Is the Tiered Pricing Model the Future of Video Games?


We have discussed it many times here on the blog, but video game pricing structures are failing the consumer on a monthly basis. New games–particularly annual release titles–debut now with more bugs than a dilapidated tenement. $60, whether for a perfect title or one that essentially comes with broken gameplay, is a good bit of coin. To answer the question at the top: Yes, tiered pricing needs to be the future of video gaming. Early adopters of many of the latest games (yes I am talking to you WWE ’12  with broken Community Creations site, glitches galore and faulty WWE Universe AI!) have essentially become the new beta testers. The truly bad thing about that is that we now pay $60 a year to essentially help the next installment in the series play the way the current one should.

So what can be done?

Aside from the obvious solutions of better in-house game testing and less reliance on patches to fix issues, the industry could take a long hard look at changing the way it prices new titles. Aside from broken gameplay, another barrier to sale in recent years has been the high price point of new games. Many people will wait for used versions or for a title to become “old” by a few months to take advantage of discounts and price drops once the market has moved onto the next slate of games. The tiered approach has already been used for the release of big AAA titles. Unfortunately that pricing has been above the normal $60 range, not below. Special Collector Editions can range from $80 to $100 or more.

Some instances of the gaming industry “getting it” have occurred already. Sony has begun to talk about the possibility of offering tiered pricing for upcoming Vita games. Digital download versions of games have offered lower prices for a while now, giving consumers a discounted option over purchasing new releases in the traditional disc-based format.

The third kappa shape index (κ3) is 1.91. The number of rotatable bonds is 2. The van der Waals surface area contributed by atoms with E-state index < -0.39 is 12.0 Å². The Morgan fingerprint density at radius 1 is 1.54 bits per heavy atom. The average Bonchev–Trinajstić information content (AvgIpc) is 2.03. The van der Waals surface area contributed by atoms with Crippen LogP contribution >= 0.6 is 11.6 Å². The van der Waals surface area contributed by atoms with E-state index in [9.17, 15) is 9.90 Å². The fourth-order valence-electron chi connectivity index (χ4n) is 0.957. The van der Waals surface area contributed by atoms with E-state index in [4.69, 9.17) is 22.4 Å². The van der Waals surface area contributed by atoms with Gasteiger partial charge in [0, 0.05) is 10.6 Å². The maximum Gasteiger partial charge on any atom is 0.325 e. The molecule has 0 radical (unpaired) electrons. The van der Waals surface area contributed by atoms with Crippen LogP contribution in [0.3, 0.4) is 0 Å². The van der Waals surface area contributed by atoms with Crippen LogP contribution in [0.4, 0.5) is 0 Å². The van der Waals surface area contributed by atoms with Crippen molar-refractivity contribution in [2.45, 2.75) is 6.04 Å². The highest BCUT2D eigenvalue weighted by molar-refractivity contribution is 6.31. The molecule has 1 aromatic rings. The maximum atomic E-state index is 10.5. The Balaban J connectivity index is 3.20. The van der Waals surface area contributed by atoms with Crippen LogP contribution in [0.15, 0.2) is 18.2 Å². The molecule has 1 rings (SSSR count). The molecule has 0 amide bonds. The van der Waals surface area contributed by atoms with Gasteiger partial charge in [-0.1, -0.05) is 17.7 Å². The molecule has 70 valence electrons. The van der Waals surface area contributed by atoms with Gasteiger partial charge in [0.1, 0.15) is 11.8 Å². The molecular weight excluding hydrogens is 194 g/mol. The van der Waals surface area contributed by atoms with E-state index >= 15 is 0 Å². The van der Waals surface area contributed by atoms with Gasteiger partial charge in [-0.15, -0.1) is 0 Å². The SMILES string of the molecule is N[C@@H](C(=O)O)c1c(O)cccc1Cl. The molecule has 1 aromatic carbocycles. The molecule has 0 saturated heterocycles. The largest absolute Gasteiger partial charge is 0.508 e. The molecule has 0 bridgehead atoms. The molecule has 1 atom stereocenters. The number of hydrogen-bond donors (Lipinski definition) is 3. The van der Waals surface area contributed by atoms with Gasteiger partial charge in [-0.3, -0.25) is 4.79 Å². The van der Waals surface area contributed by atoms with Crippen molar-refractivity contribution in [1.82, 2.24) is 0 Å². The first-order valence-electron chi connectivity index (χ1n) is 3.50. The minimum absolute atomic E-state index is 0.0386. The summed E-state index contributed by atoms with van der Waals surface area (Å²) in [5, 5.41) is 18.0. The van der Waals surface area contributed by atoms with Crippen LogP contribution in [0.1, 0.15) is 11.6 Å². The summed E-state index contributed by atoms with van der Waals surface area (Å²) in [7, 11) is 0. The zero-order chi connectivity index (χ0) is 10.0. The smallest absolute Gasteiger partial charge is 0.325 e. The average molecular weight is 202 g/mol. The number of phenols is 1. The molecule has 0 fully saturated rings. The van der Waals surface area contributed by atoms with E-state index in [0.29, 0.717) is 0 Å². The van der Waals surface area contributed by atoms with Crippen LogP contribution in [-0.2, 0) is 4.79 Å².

With digital agreements and online access passes becoming the new norm, buying used is sometimes not even the best option as the discount earned from doing so can be wiped out once the $10 or $15 online pass is payed for.

My personal thoughts are that big budget, top tier franchises can still release at $60.00, however, newer, no pedigree releases should be at a lower price point–say around $40.00. Games targeted at younger kids (and really their parent’s wallets) should retail at $30, no more. I truly believe that then you would see more people eager to get into video games instead of more being priced out as they are unable to afford to keep up with every new release.

What do you think about tier pricing as a solution to the increasing expensive world of video games?  Chime in with your thoughts in the comments below.

As always you can find me tweeting about all things video games via Twitter @SavingsGCapes.

Comments (3)

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  1. ChuckG

    3 years ago

    I really think all games should run at $19.99. It’s ridiculous how much they cost and how little you get back from the return value. Just saying.

  2. champ76

    3 years ago

    The video games these days are priced very unfair.You buy your child one he really wants and then he does not like it after all.The best place to buy video games is used at GameStop.

  3. champ76

    3 years ago

    I’ve learned the hard way-believe me !

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